Additionally, dry your clothes on a drying rack. Energy experts claim you can save about 337 lbs of CO2 a year (based on 150 loads). We’ve been drying our clothes on a drying rack for some time now, and to be honest, it’s really not that much more work. Plus, in my case, I hate folding the laundry, and when you have it on a drying rack, it makes it that much easier to just grab and go and be ready for the day!

7. Take shorter showers

This one doesn’t need too much explanation. The shorter your shower, the less water you use. The less water you use, the less needs to be filtered at the water filtration plant. The less that is filtered there, the less energy they use to filter water.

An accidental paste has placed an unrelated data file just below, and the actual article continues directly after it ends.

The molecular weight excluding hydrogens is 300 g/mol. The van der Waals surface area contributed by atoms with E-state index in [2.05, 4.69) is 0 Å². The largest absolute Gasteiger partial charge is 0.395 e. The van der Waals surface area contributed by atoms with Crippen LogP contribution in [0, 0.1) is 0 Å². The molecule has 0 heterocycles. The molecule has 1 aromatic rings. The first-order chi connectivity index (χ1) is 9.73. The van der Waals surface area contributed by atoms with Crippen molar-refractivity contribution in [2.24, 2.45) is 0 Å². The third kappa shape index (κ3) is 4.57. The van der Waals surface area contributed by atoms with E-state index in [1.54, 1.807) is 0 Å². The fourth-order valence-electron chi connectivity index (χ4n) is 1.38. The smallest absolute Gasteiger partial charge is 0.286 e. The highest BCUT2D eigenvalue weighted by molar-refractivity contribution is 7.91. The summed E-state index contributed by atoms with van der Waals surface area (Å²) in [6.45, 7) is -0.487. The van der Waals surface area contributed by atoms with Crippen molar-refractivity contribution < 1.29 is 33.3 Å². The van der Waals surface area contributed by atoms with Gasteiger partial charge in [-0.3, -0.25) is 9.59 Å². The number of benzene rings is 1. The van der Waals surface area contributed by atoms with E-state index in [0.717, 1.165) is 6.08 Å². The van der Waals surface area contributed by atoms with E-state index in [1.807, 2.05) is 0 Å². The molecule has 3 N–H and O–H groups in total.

8. Ask yourself, “Do I need to take the car?”

Almost all of us need to go places daily. Whether that’s to work, the store, playdates, etc., it’s pretty much a given that we’re going to leave our house at some point during the day. So whenever possible, ask yourself “Can I walk, bike, or carpool to my destination?” If you can, take these alternative means of transportation.

9. Consider hybrid or electric vehicles

When it comes time to buy a new car, consider buying a car consider a used car, a hybrid car, or an electric car. If you can’t afford a new car, consider a buying a used hybrid car. Used cars, in some ways, are more eco-friendly than new cars because the CO2 that is emitted from the manufacturing of new cars has yet to be released into the atmosphere.